Domestic cats use catnip and silver vine to protect against mosquitoes?

There is a proposition online in the news media that the similar chemicals in catnip and silver vine, nepetalactol and nepetalactone respectively, can help protect a cat from mosquitoes and perhaps other parasites, as well as giving them a high. Do cats deliberately seek this protection from mosquitoes? The idea comes from a research study published on Science Advances. The news media appear to have got this wrong because it has been known that nepetalactone from catnip has a mosquito-repellent activity when it’s applied to people.

Domestic cat luxuriating in catnip
Domestic cat luxuriating in catnip. Photo: Pixabay.
Two useful tags. Click either to see the articles:- Toxic to cats | Dangers to cats

Because of this knowledge researchers wondered whether domestic cats would also benefit from the same protection. And perhaps, too, they deliberately use this anti-mosquito protection that these chemicals provide to their advantage. The point is that the known protection to humans prompted the question as to whether cats use the chemicals as a defense against mozzies.

Twin effect

It appears that nepetalactol has “twin effects” namely as a pest repellent and as an intoxicant. We know that cats rub their heads and bodies in catnip. They become intoxicated and are clearly in this state of intoxication and relaxation for a while.

Tiger on catnip
I am told that this is a tiger on catnip. Photo: PoC.

Wild cat species also respond to these chemicals to varying degrees. The research found that nepetalactol was the most potent compound in silver vine leaves and when cats rubbed against the leaves nepetalactol was deposited on the body which repelled Aedes albopictus mosquitoes (and perhaps Aedes aegypti which is responsible for spreading dengue fever and other diseases). They found that significantly fewer mosquitoes landed on cats when they had rubbed in this chemical.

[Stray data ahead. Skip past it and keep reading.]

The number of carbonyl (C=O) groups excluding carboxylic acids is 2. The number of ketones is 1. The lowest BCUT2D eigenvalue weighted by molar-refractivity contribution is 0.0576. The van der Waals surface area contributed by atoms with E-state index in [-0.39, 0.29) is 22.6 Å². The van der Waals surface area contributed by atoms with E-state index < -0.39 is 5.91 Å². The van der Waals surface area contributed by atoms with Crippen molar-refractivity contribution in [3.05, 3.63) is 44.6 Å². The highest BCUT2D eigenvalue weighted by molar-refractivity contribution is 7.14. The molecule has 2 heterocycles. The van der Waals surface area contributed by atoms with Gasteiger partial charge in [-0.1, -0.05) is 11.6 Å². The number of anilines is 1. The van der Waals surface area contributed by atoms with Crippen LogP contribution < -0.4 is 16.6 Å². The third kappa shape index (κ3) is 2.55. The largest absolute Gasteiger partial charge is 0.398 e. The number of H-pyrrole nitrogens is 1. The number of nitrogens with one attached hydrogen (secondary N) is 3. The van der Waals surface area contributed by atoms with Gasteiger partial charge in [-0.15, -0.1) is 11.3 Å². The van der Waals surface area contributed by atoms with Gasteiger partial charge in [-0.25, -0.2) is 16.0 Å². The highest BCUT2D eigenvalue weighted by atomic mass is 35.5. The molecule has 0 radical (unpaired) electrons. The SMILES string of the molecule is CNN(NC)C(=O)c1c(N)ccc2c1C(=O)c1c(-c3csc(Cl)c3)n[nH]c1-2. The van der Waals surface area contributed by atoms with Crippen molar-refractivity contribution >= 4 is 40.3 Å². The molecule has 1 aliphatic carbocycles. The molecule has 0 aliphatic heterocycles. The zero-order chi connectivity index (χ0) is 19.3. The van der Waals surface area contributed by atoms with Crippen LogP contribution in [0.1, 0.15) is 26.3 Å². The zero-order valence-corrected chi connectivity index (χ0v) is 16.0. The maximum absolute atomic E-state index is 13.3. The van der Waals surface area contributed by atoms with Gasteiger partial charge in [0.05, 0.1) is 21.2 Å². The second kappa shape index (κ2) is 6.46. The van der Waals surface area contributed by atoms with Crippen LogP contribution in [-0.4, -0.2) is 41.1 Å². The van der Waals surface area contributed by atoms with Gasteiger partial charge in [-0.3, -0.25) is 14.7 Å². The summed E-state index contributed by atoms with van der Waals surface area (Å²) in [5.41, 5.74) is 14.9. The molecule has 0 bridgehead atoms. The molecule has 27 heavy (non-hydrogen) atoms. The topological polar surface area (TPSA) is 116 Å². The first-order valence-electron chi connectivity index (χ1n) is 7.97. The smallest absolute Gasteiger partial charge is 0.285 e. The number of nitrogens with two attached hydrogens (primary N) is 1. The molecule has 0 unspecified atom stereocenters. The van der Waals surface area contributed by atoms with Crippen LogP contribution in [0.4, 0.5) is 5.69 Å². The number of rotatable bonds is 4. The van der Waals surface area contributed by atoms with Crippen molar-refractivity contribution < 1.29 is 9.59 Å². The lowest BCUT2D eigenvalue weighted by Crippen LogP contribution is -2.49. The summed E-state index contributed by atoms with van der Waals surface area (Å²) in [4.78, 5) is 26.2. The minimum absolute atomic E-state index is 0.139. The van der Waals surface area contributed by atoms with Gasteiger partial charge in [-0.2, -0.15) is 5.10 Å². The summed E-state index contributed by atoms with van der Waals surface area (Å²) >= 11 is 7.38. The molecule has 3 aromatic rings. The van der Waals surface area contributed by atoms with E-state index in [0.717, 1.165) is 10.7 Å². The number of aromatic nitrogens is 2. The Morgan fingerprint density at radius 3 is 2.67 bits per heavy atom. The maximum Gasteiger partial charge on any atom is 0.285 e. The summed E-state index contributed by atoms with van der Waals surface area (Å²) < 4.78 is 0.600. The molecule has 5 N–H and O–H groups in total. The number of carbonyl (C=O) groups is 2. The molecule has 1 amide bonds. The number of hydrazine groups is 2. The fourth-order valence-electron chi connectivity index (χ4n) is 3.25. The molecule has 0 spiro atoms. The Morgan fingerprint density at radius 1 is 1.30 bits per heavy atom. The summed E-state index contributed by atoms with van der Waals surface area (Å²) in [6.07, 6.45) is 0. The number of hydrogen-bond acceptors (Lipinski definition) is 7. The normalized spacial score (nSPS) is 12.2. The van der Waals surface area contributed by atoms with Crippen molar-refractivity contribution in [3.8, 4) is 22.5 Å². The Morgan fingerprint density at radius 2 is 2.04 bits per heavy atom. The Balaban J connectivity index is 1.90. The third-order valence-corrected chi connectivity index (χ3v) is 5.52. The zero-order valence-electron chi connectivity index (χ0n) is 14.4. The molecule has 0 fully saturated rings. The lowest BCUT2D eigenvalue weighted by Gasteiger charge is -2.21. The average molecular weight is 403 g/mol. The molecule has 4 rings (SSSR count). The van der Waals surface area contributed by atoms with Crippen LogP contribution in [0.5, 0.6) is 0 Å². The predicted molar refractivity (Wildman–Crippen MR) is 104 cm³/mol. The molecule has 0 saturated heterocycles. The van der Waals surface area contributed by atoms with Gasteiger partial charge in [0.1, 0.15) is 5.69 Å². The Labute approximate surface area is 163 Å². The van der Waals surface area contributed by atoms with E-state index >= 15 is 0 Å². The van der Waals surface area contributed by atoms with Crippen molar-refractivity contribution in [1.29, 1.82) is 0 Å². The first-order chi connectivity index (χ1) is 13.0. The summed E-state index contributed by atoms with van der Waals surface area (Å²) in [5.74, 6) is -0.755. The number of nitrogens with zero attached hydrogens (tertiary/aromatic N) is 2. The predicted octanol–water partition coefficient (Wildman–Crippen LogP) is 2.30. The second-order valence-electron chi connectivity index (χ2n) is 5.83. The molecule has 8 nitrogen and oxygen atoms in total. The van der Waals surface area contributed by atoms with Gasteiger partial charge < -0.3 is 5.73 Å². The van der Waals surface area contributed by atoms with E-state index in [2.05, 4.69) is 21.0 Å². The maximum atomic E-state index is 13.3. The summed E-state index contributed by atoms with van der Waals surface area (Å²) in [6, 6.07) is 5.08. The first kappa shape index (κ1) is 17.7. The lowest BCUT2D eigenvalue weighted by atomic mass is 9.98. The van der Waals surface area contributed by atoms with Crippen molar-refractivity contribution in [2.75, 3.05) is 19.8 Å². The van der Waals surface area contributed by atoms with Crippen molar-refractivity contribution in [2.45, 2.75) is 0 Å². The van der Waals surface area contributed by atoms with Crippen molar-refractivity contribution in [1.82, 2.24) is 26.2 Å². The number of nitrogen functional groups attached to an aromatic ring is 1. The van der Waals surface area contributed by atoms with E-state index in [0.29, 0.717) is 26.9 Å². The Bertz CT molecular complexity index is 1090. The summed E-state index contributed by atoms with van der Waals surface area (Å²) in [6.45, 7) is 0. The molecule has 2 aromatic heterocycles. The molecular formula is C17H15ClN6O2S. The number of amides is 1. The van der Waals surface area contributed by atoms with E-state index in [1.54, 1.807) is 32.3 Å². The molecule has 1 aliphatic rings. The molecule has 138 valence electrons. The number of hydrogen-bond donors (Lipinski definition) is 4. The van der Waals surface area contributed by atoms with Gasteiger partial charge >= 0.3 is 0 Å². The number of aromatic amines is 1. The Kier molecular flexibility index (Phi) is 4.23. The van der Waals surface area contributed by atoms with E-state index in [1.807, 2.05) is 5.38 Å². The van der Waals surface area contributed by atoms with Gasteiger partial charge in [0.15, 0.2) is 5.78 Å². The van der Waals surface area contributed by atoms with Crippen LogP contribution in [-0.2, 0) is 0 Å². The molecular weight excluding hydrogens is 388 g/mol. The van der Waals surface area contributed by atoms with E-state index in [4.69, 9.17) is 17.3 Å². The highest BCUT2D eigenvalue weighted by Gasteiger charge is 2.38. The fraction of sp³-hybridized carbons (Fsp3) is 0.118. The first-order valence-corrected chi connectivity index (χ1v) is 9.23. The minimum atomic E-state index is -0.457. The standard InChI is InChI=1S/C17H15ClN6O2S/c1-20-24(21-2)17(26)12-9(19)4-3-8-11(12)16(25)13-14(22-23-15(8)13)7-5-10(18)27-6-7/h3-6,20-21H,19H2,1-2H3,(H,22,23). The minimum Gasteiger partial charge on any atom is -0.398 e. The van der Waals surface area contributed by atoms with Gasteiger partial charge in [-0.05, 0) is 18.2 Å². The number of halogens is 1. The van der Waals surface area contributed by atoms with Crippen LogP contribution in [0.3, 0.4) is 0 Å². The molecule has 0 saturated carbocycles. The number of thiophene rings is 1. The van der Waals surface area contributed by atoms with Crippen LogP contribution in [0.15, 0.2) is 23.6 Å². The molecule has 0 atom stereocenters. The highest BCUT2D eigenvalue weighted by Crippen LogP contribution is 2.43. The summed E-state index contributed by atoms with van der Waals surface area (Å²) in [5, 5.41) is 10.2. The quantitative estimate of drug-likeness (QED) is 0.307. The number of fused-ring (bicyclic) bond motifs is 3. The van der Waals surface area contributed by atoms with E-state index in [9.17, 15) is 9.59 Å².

Discussion

The experts suggest that cats rub themselves with silver vine leaves and catnip in order to protect themselves from mosquitoes. The question I have and which is prompted by this research is whether domestic cats deliberately roll around in catnip or silver vine, when it’s available, as a deliberate method of providing a defence against mosquitoes. That to me is the discussion point. We know they enjoy the high they get from these chemicals but is there an added benefit which they know about? My personal viewpoint on this is that the mosquito-repellent benefit is probably unknown to cats. It just happens to be an added benefit.

I make this suggestion because I don’t think mosquitoes are a major hazard to domestic cats. I never seen anybody discuss mosquito bites as being a particular and concerning health issue for domestic cats. Not in the same way that they are the people, for example. There is no doubt that mosquitoes do bite domestic cats perhaps most likely on their ear flaps where there is little protection from their fur. But normally, in respect of the rest of their body, their fur must provide a lot of protection which mitigates the need to rub themselves with nepetalactol to ward off mosquitoes.

Where does catnip and silver vine grow

There is another issue. Catnip is native to Southern and Eastern Europe, the Middle East, parts of China and Central Asia. The domestic cat is a domesticated North African wildcat. Therefore the wildcat did not and does not encounter catnip in their day-to-day activities. Therefore there is no inherent learned behaviour by the North American wildcat to use catnip or silver vine as a protection against mosquitoes it seems to me. The same applies a silver vine which grows in the mountainous areas of China and Japan. Once again this is not a part of the world where you would find African wildcats! The point I’m making is that I don’t think domestic cats deliberately roll around in silver vine or catnip to protect against these parasites. They do it for the fun of it.

P.S. Silver vine is also called Matatabi. And cats also eat catnip. No protection in that activity.

The study: The characteristic response of domestic cats to plant iridoids allows them to gain chemical defense against mosquitoes by Reiko Uenoyama and colleagues.

Sphynx cat eating catnip is a shocker
Sphynx cat eating catnip is a shocker. Photo: Andrew Marttila
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